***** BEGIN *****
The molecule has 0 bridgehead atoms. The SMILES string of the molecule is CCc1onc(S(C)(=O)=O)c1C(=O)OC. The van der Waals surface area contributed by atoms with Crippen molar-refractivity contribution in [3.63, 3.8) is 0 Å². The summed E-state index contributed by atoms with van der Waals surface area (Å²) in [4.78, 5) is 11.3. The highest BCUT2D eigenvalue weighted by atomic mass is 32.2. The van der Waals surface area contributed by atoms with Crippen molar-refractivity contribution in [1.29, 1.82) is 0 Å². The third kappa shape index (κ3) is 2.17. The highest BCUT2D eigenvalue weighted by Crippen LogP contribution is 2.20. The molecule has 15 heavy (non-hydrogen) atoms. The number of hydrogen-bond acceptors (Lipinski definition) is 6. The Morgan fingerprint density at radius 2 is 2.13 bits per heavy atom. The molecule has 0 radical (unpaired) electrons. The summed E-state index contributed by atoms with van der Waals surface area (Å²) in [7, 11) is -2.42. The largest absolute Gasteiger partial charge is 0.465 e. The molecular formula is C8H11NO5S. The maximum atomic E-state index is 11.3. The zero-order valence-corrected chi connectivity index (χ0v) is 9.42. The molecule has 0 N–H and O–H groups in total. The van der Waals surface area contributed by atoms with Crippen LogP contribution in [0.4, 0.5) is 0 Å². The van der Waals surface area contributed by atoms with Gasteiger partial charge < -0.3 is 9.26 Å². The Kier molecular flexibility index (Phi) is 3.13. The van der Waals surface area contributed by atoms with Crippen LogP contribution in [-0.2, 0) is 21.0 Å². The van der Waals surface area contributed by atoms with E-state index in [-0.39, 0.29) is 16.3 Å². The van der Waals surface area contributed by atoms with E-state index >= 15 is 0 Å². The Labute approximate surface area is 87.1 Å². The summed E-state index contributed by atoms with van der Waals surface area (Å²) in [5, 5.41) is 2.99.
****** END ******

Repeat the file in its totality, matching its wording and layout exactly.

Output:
The molecule has 0 bridgehead atoms. The SMILES string of the molecule is CCc1onc(S(C)(=O)=O)c1C(=O)OC. The van der Waals surface area contributed by atoms with Crippen molar-refractivity contribution in [3.63, 3.8) is 0 Å². The summed E-state index contributed by atoms with van der Waals surface area (Å²) in [4.78, 5) is 11.3. The highest BCUT2D eigenvalue weighted by atomic mass is 32.2. The van der Waals surface area contributed by atoms with Crippen molar-refractivity contribution in [1.29, 1.82) is 0 Å². The third kappa shape index (κ3) is 2.17. The highest BCUT2D eigenvalue weighted by Crippen LogP contribution is 2.20. The molecule has 15 heavy (non-hydrogen) atoms. The number of hydrogen-bond acceptors (Lipinski definition) is 6. The Morgan fingerprint density at radius 2 is 2.13 bits per heavy atom. The molecule has 0 radical (unpaired) electrons. The summed E-state index contributed by atoms with van der Waals surface area (Å²) in [7, 11) is -2.42. The largest absolute Gasteiger partial charge is 0.465 e. The molecular formula is C8H11NO5S. The maximum atomic E-state index is 11.3. The zero-order valence-corrected chi connectivity index (χ0v) is 9.42. The molecule has 0 N–H and O–H groups in total. The van der Waals surface area contributed by atoms with Crippen LogP contribution in [0.4, 0.5) is 0 Å². The van der Waals surface area contributed by atoms with Gasteiger partial charge < -0.3 is 9.26 Å². The Kier molecular flexibility index (Phi) is 3.13. The van der Waals surface area contributed by atoms with Crippen LogP contribution in [-0.2, 0) is 21.0 Å². The van der Waals surface area contributed by atoms with E-state index in [-0.39, 0.29) is 16.3 Å². The van der Waals surface area contributed by atoms with E-state index >= 15 is 0 Å². The Labute approximate surface area is 87.1 Å². The summed E-state index contributed by atoms with van der Waals surface area (Å²) in [5, 5.41) is 2.99.